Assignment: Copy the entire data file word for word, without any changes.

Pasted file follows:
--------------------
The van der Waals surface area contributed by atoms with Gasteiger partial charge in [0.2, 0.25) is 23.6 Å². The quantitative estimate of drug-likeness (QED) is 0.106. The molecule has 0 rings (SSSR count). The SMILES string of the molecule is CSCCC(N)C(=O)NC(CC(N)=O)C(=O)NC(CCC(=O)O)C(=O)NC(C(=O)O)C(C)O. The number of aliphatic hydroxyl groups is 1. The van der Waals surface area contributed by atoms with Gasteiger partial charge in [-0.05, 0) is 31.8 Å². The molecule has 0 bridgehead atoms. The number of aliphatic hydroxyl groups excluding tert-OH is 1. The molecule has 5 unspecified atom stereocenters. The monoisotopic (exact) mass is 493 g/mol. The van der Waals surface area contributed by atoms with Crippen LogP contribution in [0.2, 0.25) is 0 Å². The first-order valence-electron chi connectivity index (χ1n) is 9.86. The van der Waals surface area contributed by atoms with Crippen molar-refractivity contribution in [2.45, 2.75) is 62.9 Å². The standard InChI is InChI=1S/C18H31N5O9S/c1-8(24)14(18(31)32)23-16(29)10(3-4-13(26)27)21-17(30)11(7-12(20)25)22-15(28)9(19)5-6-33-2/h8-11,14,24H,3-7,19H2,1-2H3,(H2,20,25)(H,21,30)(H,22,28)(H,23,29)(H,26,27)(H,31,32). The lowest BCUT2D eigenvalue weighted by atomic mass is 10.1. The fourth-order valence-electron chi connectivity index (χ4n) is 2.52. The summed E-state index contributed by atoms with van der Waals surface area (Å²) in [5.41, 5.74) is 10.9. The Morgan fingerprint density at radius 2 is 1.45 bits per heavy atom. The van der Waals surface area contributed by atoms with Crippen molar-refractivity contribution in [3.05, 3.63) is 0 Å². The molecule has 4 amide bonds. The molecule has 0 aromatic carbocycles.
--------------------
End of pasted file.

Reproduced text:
The van der Waals surface area contributed by atoms with Gasteiger partial charge in [0.2, 0.25) is 23.6 Å². The quantitative estimate of drug-likeness (QED) is 0.106. The molecule has 0 rings (SSSR count). The SMILES string of the molecule is CSCCC(N)C(=O)NC(CC(N)=O)C(=O)NC(CCC(=O)O)C(=O)NC(C(=O)O)C(C)O. The number of aliphatic hydroxyl groups is 1. The van der Waals surface area contributed by atoms with Gasteiger partial charge in [-0.05, 0) is 31.8 Å². The molecule has 0 bridgehead atoms. The number of aliphatic hydroxyl groups excluding tert-OH is 1. The molecule has 5 unspecified atom stereocenters. The monoisotopic (exact) mass is 493 g/mol. The van der Waals surface area contributed by atoms with Crippen LogP contribution in [0.2, 0.25) is 0 Å². The first-order valence-electron chi connectivity index (χ1n) is 9.86. The van der Waals surface area contributed by atoms with Crippen molar-refractivity contribution in [2.45, 2.75) is 62.9 Å². The standard InChI is InChI=1S/C18H31N5O9S/c1-8(24)14(18(31)32)23-16(29)10(3-4-13(26)27)21-17(30)11(7-12(20)25)22-15(28)9(19)5-6-33-2/h8-11,14,24H,3-7,19H2,1-2H3,(H2,20,25)(H,21,30)(H,22,28)(H,23,29)(H,26,27)(H,31,32). The lowest BCUT2D eigenvalue weighted by atomic mass is 10.1. The fourth-order valence-electron chi connectivity index (χ4n) is 2.52. The summed E-state index contributed by atoms with van der Waals surface area (Å²) in [5.41, 5.74) is 10.9. The Morgan fingerprint density at radius 2 is 1.45 bits per heavy atom. The van der Waals surface area contributed by atoms with Crippen molar-refractivity contribution in [3.05, 3.63) is 0 Å². The molecule has 4 amide bonds. The molecule has 0 aromatic carbocycles.